The polygraph. Benner claimed in the affidavit that the Rainsberger children “stormed out” of the police station after he asked Rainsberger and Robert to take a polygraph test and that he did not hear from them again. According to the district court, a reasonable jury could agree with Rainsberger that Benner’s description of the Rainsbergers’ departure was a lie, as was his claim that he didn’t hear from them again.
Before us, Benner insists that he is entitled to qualified immunity even if all of the disputed facts are true. Qualified immunity involves a two-pronged inquiry: (1) whether the facts, read in favor of the non-moving party, amount to a constitutional violation; and (2) whether the constitutional right was clearly established at the time of the alleged violation. McComas v. Brickley, 673 F.3d 722, 725 (7th Cir. 2012). The officer wins if the answer to either question is “no.” Jacobs v. City of Chicago, 215 F.3d 758, 766 (7th Cir. 2000). Courts often start with the second question, because if the law was not clearly established, there is no need to tackle the (often harder) question whether the challenged conduct violated the Constitution. See Pearson v. Callahan, 555 U.S. 223, 236-42, 129 S. Ct. 808, 172 L. Ed. 2d 565 (2009). This case requires us to confront both issues, however, so we begin by analyzing whether Benner’s alleged conduct violated Rainsberger’s Fourth Amendment rights.
An officer violates the Fourth Amendment if he intentionally or recklessly includes false statements in a warrant application and those false statements were material to a finding of probable cause. Hart v. Mannina, 798 F.3d 578, 591 (7th Cir. 2015). An officer similarly violates the Fourth Amendment if he intentionally or recklessly withholds material information from a probable cause affidavit. Whitlock v. Brown, 596 F.3d 406, 410-11 (7th Cir. 2010). We use a straightforward method to determine whether the alleged lies or omissions are material: “We eliminate the alleged false statements, incorporate any allegedly omitted facts, and then evaluate whether the resulting ‘hypothetical’ affidavit would establish probable cause.” Betker v. Gomez, 692 F.3d 854, 862 (7th Cir. 2012).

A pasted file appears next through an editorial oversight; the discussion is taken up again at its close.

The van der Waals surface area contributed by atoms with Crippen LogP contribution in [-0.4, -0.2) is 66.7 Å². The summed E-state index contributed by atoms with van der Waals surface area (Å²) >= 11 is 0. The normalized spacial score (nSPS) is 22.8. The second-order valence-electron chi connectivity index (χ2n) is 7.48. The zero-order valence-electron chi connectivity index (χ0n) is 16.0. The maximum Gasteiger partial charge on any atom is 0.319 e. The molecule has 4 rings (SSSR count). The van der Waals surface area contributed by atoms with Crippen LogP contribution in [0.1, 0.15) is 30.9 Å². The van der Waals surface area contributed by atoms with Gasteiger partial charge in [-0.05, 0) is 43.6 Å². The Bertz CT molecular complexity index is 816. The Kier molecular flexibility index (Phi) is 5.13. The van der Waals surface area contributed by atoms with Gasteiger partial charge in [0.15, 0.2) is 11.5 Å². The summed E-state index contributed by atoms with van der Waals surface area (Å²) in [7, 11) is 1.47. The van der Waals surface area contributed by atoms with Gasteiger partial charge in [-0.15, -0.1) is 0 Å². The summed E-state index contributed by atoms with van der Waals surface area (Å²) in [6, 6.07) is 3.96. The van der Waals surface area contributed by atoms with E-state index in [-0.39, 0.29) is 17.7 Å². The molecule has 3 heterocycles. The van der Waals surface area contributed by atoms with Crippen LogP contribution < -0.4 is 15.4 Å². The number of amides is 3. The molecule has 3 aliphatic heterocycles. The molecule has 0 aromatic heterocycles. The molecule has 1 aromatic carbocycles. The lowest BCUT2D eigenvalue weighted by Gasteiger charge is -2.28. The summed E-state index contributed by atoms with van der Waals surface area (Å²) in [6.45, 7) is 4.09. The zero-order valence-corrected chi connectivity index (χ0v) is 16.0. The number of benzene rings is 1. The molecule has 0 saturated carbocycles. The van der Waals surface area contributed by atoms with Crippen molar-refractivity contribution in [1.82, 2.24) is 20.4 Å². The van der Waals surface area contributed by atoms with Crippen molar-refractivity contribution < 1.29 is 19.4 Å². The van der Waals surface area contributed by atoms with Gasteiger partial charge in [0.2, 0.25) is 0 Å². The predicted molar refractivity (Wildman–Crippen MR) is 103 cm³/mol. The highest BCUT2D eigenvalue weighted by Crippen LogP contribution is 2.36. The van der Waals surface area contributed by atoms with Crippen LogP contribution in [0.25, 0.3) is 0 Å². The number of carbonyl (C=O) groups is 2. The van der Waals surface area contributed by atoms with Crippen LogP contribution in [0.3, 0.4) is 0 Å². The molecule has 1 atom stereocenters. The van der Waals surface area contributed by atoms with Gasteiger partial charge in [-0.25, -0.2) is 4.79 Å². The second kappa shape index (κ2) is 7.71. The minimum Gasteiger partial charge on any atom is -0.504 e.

With the lies stripped and the omissions added, Benner’s case for probable cause boils down to this: Ruth’s murderer might have been someone she knew, because the attack was not necessarily connected to a burglary. Some drawers had been opened and her purse and medication were missing; at the same time, there was no sign of a forced entry, and Ruth’s checkbook, credit cards, and some cash were still in the apartment. Rainsberger had a key to her apartment, and cell phone records did not rule out the possibility that he was in the vicinity of her apartment complex when the attack happened. Shortly before he found his mother and called 911, Rainsberger stopped at a Kroger across the street from his mother’s apartment to buy an iced tea. He walked in plain view through the Kroger parking lot carrying a piece of trash, which he threw away in a receptacle by a Redbox machine on his way into the store. He correctly described Ruth’s injury as a blow to the head, even though he had not removed the blanket to see the wound. In contrast, the first responder, who did remove the blanket, initially thought that Ruth had been shot. Rainsberger and his two siblings would inherit about $33,000 apiece if his mother died. When Benner brought the Rains-berger children to the police station under false pretenses, Rainsberger and his brother refused Benner’s request that they take a polygraph test. A week later, they voluntarily gave fingerprints and submitted to a DNA buccal swab.